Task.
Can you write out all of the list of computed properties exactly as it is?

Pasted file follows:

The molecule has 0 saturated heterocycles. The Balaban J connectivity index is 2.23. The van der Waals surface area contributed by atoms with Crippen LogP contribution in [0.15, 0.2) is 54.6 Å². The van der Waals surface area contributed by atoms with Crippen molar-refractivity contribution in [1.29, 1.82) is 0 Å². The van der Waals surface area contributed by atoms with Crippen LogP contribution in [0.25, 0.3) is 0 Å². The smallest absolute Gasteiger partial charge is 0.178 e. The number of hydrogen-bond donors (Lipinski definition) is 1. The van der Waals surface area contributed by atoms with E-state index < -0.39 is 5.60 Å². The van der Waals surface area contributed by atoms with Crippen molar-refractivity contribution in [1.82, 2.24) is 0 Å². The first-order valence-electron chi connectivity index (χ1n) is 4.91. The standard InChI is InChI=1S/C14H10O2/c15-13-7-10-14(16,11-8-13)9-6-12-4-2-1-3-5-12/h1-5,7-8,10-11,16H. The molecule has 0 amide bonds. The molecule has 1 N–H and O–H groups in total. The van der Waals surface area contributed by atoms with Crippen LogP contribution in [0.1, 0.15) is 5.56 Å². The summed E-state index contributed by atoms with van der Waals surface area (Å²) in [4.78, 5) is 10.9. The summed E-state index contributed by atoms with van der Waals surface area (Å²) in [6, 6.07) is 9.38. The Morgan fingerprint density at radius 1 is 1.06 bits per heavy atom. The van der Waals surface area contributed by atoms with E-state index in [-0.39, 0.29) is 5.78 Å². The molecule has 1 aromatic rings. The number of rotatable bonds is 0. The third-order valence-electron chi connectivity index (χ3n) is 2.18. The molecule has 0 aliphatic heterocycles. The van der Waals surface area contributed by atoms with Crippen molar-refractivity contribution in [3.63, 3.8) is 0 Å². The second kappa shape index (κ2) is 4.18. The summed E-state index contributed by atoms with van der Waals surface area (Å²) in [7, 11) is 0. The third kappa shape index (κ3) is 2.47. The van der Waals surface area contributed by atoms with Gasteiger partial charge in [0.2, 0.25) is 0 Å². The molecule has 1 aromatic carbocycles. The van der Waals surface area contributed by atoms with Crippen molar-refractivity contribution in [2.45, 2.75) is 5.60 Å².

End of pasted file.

The molecule has 0 saturated heterocycles. The Balaban J connectivity index is 2.23. The van der Waals surface area contributed by atoms with Crippen LogP contribution in [0.15, 0.2) is 54.6 Å². The van der Waals surface area contributed by atoms with Crippen molar-refractivity contribution in [1.29, 1.82) is 0 Å². The van der Waals surface area contributed by atoms with Crippen LogP contribution in [0.25, 0.3) is 0 Å². The smallest absolute Gasteiger partial charge is 0.178 e. The number of hydrogen-bond donors (Lipinski definition) is 1. The van der Waals surface area contributed by atoms with E-state index < -0.39 is 5.60 Å². The van der Waals surface area contributed by atoms with Crippen molar-refractivity contribution in [1.82, 2.24) is 0 Å². The first-order valence-electron chi connectivity index (χ1n) is 4.91. The standard InChI is InChI=1S/C14H10O2/c15-13-7-10-14(16,11-8-13)9-6-12-4-2-1-3-5-12/h1-5,7-8,10-11,16H. The molecule has 0 amide bonds. The molecule has 1 N–H and O–H groups in total. The van der Waals surface area contributed by atoms with Crippen LogP contribution in [0.1, 0.15) is 5.56 Å². The summed E-state index contributed by atoms with van der Waals surface area (Å²) in [4.78, 5) is 10.9. The summed E-state index contributed by atoms with van der Waals surface area (Å²) in [6, 6.07) is 9.38. The Morgan fingerprint density at radius 1 is 1.06 bits per heavy atom. The van der Waals surface area contributed by atoms with E-state index in [-0.39, 0.29) is 5.78 Å². The molecule has 1 aromatic rings. The number of rotatable bonds is 0. The third-order valence-electron chi connectivity index (χ3n) is 2.18. The molecule has 0 aliphatic heterocycles. The van der Waals surface area contributed by atoms with Crippen molar-refractivity contribution in [3.63, 3.8) is 0 Å². The second kappa shape index (κ2) is 4.18. The summed E-state index contributed by atoms with van der Waals surface area (Å²) in [7, 11) is 0. The third kappa shape index (κ3) is 2.47. The van der Waals surface area contributed by atoms with Gasteiger partial charge in [0.2, 0.25) is 0 Å². The molecule has 1 aromatic carbocycles. The van der Waals surface area contributed by atoms with Crippen molar-refractivity contribution in [2.45, 2.75) is 5.60 Å².